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Watch each Friday for Doug Ferguson's Market Intel blog on Beef Producer.

Limited cattle markets move back up

Slaughter cows bring top prices, some female sales getting canceled, volatility increasing

Higher prices! I am sure everyone likes the sound of that. Feeder auctions this week ranged from $8-25 higher, fats were roughly $10 higher, and weigh cows were roughly $5 higher.

What I saw on the female side of things was extremely limited, and may remain that way. This week it was announced at several auctions that upcoming female sales were cancelled, but the auction barn is trying to help would-be sellers market their cattle private treaty. Weigh cows have been selling well the last couple weeks and this week they got a boost like everything else.

Here’s what really caught my attention, a weigh cow brought more dollars per head than a bred, broken-mouth cow. The weigh cow also brought the same dollars per head as open replacement heifers, which were catching a $10-25 dollar premium this week.

We should market cattle in a way to earn a profit. To me marketing is also improving your position. This female market is lending an easy opportunity to do just that. When have we ever been able to sell a cull and replace with a bred almost even across? Or for the same dollars we can sell a cull and replace with the open heifer and capture the appreciation value of breeding her.

A lot of people have been really upset with the market lately. I do not expect the scenario above to last long. The thing is, the market was trying hard to help people that were selling culls. This is why we need to pay attention and always be ready.

For the feeder part of the blog this week I am going to do something different. I am going to make a prediction and talk like an economist. That way I can’t be proven wrong later. The word prediction may have been a bit strong. These are things I am watching:

First, with many auctions being cancelled lately and light runs, people are needing cattle. Many feedlots are finding themselves with empty pens and grass-cattle buyers are needing cattle as well. Just like we saw this week when cattle do finally come to town there will be some strong bidding competition.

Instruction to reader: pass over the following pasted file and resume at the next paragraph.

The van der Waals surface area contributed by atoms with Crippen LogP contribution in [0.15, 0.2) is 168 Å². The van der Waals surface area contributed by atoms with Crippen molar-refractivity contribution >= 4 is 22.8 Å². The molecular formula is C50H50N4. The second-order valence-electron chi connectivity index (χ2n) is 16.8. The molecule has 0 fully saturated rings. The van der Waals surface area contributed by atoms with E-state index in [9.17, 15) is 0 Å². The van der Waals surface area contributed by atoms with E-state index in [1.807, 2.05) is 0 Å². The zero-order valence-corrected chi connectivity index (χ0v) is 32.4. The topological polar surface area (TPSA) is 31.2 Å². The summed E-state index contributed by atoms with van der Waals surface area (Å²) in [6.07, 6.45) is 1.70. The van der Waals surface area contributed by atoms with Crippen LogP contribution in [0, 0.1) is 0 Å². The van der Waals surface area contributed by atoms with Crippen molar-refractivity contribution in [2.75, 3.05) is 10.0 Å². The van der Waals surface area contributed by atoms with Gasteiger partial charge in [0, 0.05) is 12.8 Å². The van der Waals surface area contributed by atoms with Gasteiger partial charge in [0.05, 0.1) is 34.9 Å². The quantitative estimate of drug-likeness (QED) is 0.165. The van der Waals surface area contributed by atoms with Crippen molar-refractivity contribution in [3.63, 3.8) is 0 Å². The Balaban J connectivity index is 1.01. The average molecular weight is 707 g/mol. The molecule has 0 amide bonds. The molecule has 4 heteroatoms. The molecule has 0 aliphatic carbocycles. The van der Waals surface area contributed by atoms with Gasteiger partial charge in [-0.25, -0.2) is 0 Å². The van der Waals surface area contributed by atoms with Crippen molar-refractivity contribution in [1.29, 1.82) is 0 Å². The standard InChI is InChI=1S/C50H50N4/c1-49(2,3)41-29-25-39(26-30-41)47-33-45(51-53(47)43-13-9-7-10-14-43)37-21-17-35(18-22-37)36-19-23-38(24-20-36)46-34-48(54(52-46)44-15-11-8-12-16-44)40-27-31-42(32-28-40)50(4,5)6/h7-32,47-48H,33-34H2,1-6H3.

On the other hand, when I look at cattle charts, we left a gap at the bottom of this thing, and gaps will fill in at some point. What I can’t predict is how long bidding competition will remain strong, or how much higher it will go. Just like I can’t predict when that gap will cover.

I mention these things because I think it’s worth paying attention to. The reason it’s important is this will create more market volatility, or extended volatility. With market volatility, price relationships will change and create opportunities to make a profit. While we have something positive to look forward to, we will need to be ready because this may happen fast.

The value of gain (VOG) trend was much the same as last week, despite higher prices. Calves under 500 pounds easily have a VOG higher than the cost of gain (COG). Somewhere around 500 to 600 pounds this changes, and COG can exceed VOG. Once again the market is signaling to us this is not a weight gain business.

Another constant this week is geographical spreads. If you spot a deal in a market a few hours away I can tell you that right now it is easy to find a truck driver on short notice right now.

This week feeder bulls were $5-30 back and unweaned cattle were $6 back.

The relationship between fats and replacement feeders remained the same this week as well. Heavy steers and any weight of heifer is a profitable buy back.

Every week I find and write about opportunities to make some money. This is not difficult for me because the market always provides. This week I have seen a ton of garbage on social media. I’ve seen things about meat packers, or things this or that association said, or some legislation that’s being introduced. I don’t mention that stuff in my blogs because as you can see in my points above they didn’t matter, and we don’t have any control over them. We do have control over our trades. If your business is struggling right now and you are paying attention to, or taking part in bashing the packer, or different cattle associations you need to direct your attention to the things you can control and get your business on track. The good news is, as outlined above, the market is trying to help.

Doug Ferguson practices sell-buy cattle marketing, operates a grazing operation and a small backgrounding yard at his home near Beatrice, Neb. Where other market analysts only tell you what the market is doing, Ferguson tells you how to make money using real examples in the current market.

The opinions of the author are not necessarily those of Beef Producer or Farm Progress.

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